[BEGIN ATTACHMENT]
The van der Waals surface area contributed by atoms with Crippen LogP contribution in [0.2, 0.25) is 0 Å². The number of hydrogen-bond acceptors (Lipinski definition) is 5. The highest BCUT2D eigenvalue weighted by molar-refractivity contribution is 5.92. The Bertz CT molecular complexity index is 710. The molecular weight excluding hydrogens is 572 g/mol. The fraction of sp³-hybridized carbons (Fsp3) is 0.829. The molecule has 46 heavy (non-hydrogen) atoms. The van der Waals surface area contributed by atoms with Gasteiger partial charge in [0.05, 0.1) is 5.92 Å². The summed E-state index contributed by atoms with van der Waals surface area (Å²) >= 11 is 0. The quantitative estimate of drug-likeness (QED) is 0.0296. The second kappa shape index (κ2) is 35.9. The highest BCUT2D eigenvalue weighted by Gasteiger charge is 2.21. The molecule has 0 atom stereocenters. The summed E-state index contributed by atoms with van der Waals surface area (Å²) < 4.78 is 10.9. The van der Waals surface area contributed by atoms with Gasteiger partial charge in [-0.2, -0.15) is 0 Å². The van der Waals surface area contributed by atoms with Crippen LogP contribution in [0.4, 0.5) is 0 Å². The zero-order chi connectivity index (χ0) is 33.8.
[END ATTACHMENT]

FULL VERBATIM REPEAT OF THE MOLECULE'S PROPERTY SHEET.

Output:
The van der Waals surface area contributed by atoms with Crippen LogP contribution in [0.2, 0.25) is 0 Å². The number of hydrogen-bond acceptors (Lipinski definition) is 5. The highest BCUT2D eigenvalue weighted by molar-refractivity contribution is 5.92. The Bertz CT molecular complexity index is 710. The molecular weight excluding hydrogens is 572 g/mol. The fraction of sp³-hybridized carbons (Fsp3) is 0.829. The molecule has 46 heavy (non-hydrogen) atoms. The van der Waals surface area contributed by atoms with Gasteiger partial charge in [0.05, 0.1) is 5.92 Å². The summed E-state index contributed by atoms with van der Waals surface area (Å²) >= 11 is 0. The quantitative estimate of drug-likeness (QED) is 0.0296. The second kappa shape index (κ2) is 35.9. The highest BCUT2D eigenvalue weighted by Gasteiger charge is 2.21. The molecule has 0 atom stereocenters. The summed E-state index contributed by atoms with van der Waals surface area (Å²) < 4.78 is 10.9. The van der Waals surface area contributed by atoms with Gasteiger partial charge in [-0.2, -0.15) is 0 Å². The van der Waals surface area contributed by atoms with Crippen LogP contribution in [0.4, 0.5) is 0 Å². The zero-order chi connectivity index (χ0) is 33.8.